How can I get my product on TV stations? Do I just start pitching them?

This is a question we at Hearsay get asked all too often.

The short answer is yes, you can. But it’s not the strategy we would necessarily advise.

Landing an interview on a local TV is an excellent — not to mention free — way to market your brand or small business.

Where do you start when you have #alltheideas, but not a clear, defined path on where (or how) to start?

Here are five ways to get airtime, no experience required. You can thank us for the roadmap later.

Know your unique selling points

What are your unique selling points? They are the differentiating factors that set your brand apart from every other brand, especially your competitors.

List out all your unique selling points. Then, narrow these points down to the top two or three that best describe your brand or business.

Once you’ve laid out your top two or three, draft those into a short, but informative, less-than-five-sentence email pitch.

Pitch the right shows and producers

Who you pitch is just as important as what you pitch.

If you own a mobile boutique or are a business coach, you want to target local lifestyle shows and not political or sports programs. That may sound obvious, but many enthusiastic business owners go on a blitz and pitch every possible show, regardless of its focus.

Nothing will get your pitch rejected faster than appealing to the wrong audience.

How do you avoid this? Put together a list of shows that are appropriate for your brand and area of expertise.

Google your local TV stations and search for the name of each show’s producer—these folks are the decision-makers—or the news desk.

Organize your media list so you know who you’re reaching out to, their contact information, what you’re pitching, and when.

Offer news the audience can use 

News is just that, it must be news-worthy.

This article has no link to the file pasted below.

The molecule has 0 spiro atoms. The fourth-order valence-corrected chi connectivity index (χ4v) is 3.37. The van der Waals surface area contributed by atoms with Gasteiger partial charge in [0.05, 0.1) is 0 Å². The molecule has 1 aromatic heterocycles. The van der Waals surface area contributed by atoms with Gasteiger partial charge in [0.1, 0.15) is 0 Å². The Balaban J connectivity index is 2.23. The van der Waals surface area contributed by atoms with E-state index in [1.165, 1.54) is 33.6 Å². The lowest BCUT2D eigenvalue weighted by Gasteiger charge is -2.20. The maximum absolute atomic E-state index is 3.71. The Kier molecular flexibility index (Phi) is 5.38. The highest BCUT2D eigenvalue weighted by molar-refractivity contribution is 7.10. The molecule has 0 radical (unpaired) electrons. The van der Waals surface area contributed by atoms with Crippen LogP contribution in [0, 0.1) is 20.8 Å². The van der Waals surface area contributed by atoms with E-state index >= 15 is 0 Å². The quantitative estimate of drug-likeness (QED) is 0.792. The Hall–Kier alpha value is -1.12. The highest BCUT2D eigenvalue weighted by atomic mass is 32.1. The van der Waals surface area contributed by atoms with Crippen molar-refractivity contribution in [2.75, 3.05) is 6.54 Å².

There isn’t a credible news outlet that will merely profile your business, you need to approach them with a timely and topical story idea.

If you have a haircare line, for instance, offer to discuss a timely, helpful subject, such as “five holiday party hairstyles you can do yourself’ or “hair trends and gifts for the holidays.”

In other words, don’t focus on explicitly marketing your company during the TV segment. Be a trusted advisor and a resource for those watching at home.

If you come across as an infomercial, producers will never ask you back. Or worse, never air your segment.

By simply appearing on a TV or radio show as a competent professional and offering easy-to-follow and education advice, you’ll gain the trust of viewers are home to consider purchasing your products.

You also will win the favor of producers and could be asked back as a one of their go-to experts.

Mission accomplished!

Create a one-page tip sheet

Remember your unique selling points from earlier?

Compile these key messages into a succinct list of talking points to serve as a script for you to use during your TV appearance.

They will help keep you on track while you are on air, and make sure all of the key points you want the public to know about your brand get shared with viewers.

After you have confirmed with producers that you will appear on TV, offer to email them your one-page tip sheet as a follow-up.

This information will help producers envision whether you’ll be an informative guest and makes it easy for them to prepare the show’s hosts for your interview.

The bonus to being this prepared is that most TV hosts will ask you questions based on your tip sheet. Again, this makes your preparation easy and helps you sell your brand to the audience.

It’s TV, think visually. 

TV is a medium best made for viewing. Treat it as such.

Is your topic well-suited to props?

If you’re talking about hairstyles, offer to bring along a set of hair models you can work your magic on.

If you’re a chef, offer to prep a simple dish on camera and come prepared with all the necessary ingredients and tools.

These are great visual ways to draw the audience in. Always mention add-ons and props like these when making your initial pitch to the media.

Market your appearance.

You’re going to be on TV. Congratulations!

Now what?

Be sure to post news about your upcoming media appearance on social media, in your email newsletter, and on your website.

This way, you make sure all of your friends, family, fans, and followers will be able to tune in and support you.

After your appearance, find out whether the station archives shows. If so, share your segment’s link so customers who missed your appearance can watch or listen to it.

Add this appearance to your website’s press section, share the link on social media, and look for additional ways to PR this PR appearance.

This will help further spread your brand awareness, and makes it easy for others to share your segment with their networks—who could very well end up being potential customers of yours.  

Ready to get your brand or small business on TV? Get started today with It Girl!